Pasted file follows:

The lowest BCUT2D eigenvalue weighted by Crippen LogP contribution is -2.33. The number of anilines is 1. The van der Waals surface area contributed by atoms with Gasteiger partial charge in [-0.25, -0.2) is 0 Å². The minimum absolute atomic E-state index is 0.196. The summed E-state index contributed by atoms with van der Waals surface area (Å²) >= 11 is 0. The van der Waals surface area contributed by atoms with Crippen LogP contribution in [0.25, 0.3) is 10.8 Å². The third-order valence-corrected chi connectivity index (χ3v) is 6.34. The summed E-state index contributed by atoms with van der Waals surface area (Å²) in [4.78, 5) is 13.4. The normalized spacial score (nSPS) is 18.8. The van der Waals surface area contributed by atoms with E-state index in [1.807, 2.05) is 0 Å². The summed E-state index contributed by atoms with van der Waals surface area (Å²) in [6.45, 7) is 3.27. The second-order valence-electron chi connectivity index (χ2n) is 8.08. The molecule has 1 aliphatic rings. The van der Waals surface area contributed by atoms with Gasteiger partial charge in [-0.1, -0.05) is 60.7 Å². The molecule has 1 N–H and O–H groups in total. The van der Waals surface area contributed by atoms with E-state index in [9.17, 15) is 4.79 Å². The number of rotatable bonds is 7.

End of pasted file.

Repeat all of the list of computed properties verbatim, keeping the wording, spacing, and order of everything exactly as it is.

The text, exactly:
The lowest BCUT2D eigenvalue weighted by Crippen LogP contribution is -2.33. The number of anilines is 1. The van der Waals surface area contributed by atoms with Gasteiger partial charge in [-0.25, -0.2) is 0 Å². The minimum absolute atomic E-state index is 0.196. The summed E-state index contributed by atoms with van der Waals surface area (Å²) >= 11 is 0. The van der Waals surface area contributed by atoms with Crippen LogP contribution in [0.25, 0.3) is 10.8 Å². The third-order valence-corrected chi connectivity index (χ3v) is 6.34. The summed E-state index contributed by atoms with van der Waals surface area (Å²) in [4.78, 5) is 13.4. The normalized spacial score (nSPS) is 18.8. The van der Waals surface area contributed by atoms with E-state index in [1.807, 2.05) is 0 Å². The summed E-state index contributed by atoms with van der Waals surface area (Å²) in [6.45, 7) is 3.27. The second-order valence-electron chi connectivity index (χ2n) is 8.08. The molecule has 1 aliphatic rings. The van der Waals surface area contributed by atoms with Gasteiger partial charge in [-0.1, -0.05) is 60.7 Å². The molecule has 1 N–H and O–H groups in total. The van der Waals surface area contributed by atoms with E-state index in [9.17, 15) is 4.79 Å². The number of rotatable bonds is 7.